first_imgA Web Developer’s New Best Friend is the AI Wai… Next I got a message that I needed to do an EFI firmware update. For those not familiar with EFI, it is basically today’s version of the BIOS. Of course, the EFI message immediately made me think I had slipped back into the world of DOS. But the Mac Mini that I purchased was introduced on October 23, 2012, not even three months ago.Anyway, the EFI update wasn’t a problem other than it had to be done separately. Then I went through a huge system update to bring my brand new Mac Mini from OS X version 10.8.1 to 10.8.2. Only then would the App Store let me update my iPhoto. The net of this was far more rebooting than I normally experience when bringing up a new Mac.Mac vs. Windows, ReduxIt occurs to me that maybe Microsoft should shoot a new version of the old iMac commercial where a boy and a dog race a man and a desk full of boxes to see which can get on the Internet first. I think Windows 8 might win. I say that because I got my Mac mini only a week after I first booted up a new Lenovo desktop tower PC. I know this will bring howls from the Apple crowd, but it was easier to get started using the Lenovo PC than it was to get the Mac mini going.There were more challenges along the way. Apple’s Mail wizard did not know how to configure my old .Mac email accounts. I did a Google search to find the right settings. Postbox on my Windows 8 machine did a better job.The surprises were not over. As I’ve noted before, my decision to stay on the Mac platform was largely based on the tight integration of the iLife products, iPhoto, iMovie, and iDVD. While I checked to make sure iLife was included, I didn’t think to check to see if the definition of iLife had changed.I was floored when I found out that iDVD not only wasn’t included, but it no longer exists. A little searching confirmed that Apple had indeed ditched iDVD. I missed the news because when I migrated to my iMac in October 2010, the migration assistant brought iDVD along. Given I was using iDVD on my external drive just before I started unpacking the Mac Mini, I was floored.Boot TroublesThis turn of events made it essential that I boot my Mac Mini from my external Firewire hard drive so I could use iDVD. This being a Macintosh, I thought it would be no problem. After all I have been booting Macintoshes from external drives of one sort or another almost since the Mac was introduced. And my current external drive was successfully running my dying iMac just a few minutes earlier.But apparently thinking that it would work easily pushed me into some sort of reality distortion zone. It’s time to admit that some things no longer just work on a Mac. My new Mac would just hang when trying to boot from the external drive. Given that both drives have the same version of the OS, I knew talking to first-tier Apple support was a waste of my time, so I went a little higher up the ladder to find out the real scoop.Turns out that the Mac Mini requires the absolute latest build of OS X 10.8.2. My external hard drive likely has an earlier build. I bought Mac OS X Mountain Lion for my iMac this fall and it got the update to 10.8.2 on October 4, 2012. Who knew we had to keep track of build numbers for Mac OS X?Well I thought, no big problem, I paid for a copy of Mountain Lion, I will just go download the latest and greatest version from Apple’s App Store. Sorry folks, this journey into the magical mystery world of Apple isn’t going to end that nicely.Just to be sure I did not dream the whole thing, I just tried downloading it again, and the message is still the same. “Mountain Lion isn’t compatible with your computer.” My decision to continue to stay on Apple’s Macintosh platform was not a particularly easy one. Three of our last four Macs have come to untimely deaths. Since 1984 dozens of Macs have lived on my desk and I have fond memories of several of them. My problems with Apple hardware might be unusual, but it is my reality and gave me some reservations about sending more of my money to Cupertino.Upgrading To A Mac MiniAs I was coaxing the last few DVDs out of my iMac, the infamous iLemon (see My iMac Has Turned Into An iLemon, And It Makes Me Concerned About Apple), I placed an online order for Apple’s least expensive Macintosh, the Mac mini.For those not familiar with Macs, the Apple store price for that model is $599 and it comes with 2.5 GHz I5 processor, lots of ports, but almost nothing else except an HDMI-to-DVI connector. I also ordered additional memory from Amazon Prime. And I bought an external Samsung DVD drive, for a lot less than the Apple model.My growing frustration with my dying iMac meant the Mac Mini rested on the sofa in my office for just 24 hours after it arrived.My Mac mini with DVD drive just behind the keyboard, and an external LaCie Firewire 800 hard drive on top of the Mac mini.Easy Digital Migration?One of the great things about Apple products for the last several years has been the migration assistant, which helps you move everything from an older Mac to a new one. I used it with my iMac and it worked flawlessly. However, given that my iMac had problems that even Apple couldn’t solve, and that I was running it off an almost completely full external hard drive the same size of the drive in my new Mac Mini, I thought it best to start from scratch.I sort of expected there to be some conflict when I plugged the Samsung into the Mac mini, given all the court cases, but it worked great as I installed my Microsoft Office 2011 for the Mac. My other software, Rapidweaver 5, Nisus Writer Express, Fetch, SnagIt, Chrome and Firefox were all downloaded without a hitch.But when you get a new Mac, you almost immediately end up at the App Store. Surprisingly Apple’s App store was where the real pain started.My first shock came when I arrived at the App store and clicked the “Update All” button. It didn’t take long before things ground to a halt. The first thing I noticed was a message “We could not download iPhoto” because OS X version 10.8.2 or later is required. david sobotta Tags:#Apple#Mac#Windows 8 Well this is actually a pretty ugly turn of events. I checked back with my Apple contact. He too was mystified, but assured me that all will be well whenever Mac OS X 10.8.3 is released.Really, that’s what he said.There are more adventures in this, but here’s one more tidbit. During all of this I installed VMware’s Fusion software. With zero challenges, I got Xbuntu Linux running on the Mac mini. Maybe Linux running perfectly on Mac is a message from Steve that the gnomes in Cupertino need to focus a little more on OS X?center_img Why Tech Companies Need Simpler Terms of Servic… Top Reasons to Go With Managed WordPress Hosting 8 Best WordPress Hosting Solutions on the Market Related Posts last_img read more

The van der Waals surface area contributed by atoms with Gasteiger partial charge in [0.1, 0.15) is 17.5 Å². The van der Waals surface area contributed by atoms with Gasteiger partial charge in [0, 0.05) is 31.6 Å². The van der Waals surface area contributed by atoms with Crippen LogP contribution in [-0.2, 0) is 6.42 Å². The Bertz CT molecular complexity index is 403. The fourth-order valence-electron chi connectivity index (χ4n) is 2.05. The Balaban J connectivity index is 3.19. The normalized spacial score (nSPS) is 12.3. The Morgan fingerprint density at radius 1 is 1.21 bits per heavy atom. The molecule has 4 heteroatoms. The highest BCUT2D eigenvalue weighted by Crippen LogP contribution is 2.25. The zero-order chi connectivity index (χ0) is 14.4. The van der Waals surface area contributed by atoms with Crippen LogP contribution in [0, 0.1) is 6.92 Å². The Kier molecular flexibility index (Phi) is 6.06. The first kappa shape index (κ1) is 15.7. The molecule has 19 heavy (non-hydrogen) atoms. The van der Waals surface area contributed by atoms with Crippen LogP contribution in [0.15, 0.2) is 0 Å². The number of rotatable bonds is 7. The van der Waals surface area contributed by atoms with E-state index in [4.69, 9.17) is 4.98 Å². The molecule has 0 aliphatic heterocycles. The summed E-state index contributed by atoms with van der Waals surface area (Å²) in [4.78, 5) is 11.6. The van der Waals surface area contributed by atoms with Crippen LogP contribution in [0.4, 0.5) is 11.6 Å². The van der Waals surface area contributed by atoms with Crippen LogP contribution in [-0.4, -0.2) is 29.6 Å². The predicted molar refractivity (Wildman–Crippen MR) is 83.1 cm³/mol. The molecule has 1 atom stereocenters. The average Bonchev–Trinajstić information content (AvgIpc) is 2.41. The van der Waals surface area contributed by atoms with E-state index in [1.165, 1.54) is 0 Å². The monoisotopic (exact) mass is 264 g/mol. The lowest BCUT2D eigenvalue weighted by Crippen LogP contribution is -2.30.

Create and Composite Sci-Fi UI Graphics in After Effects + FREE Assets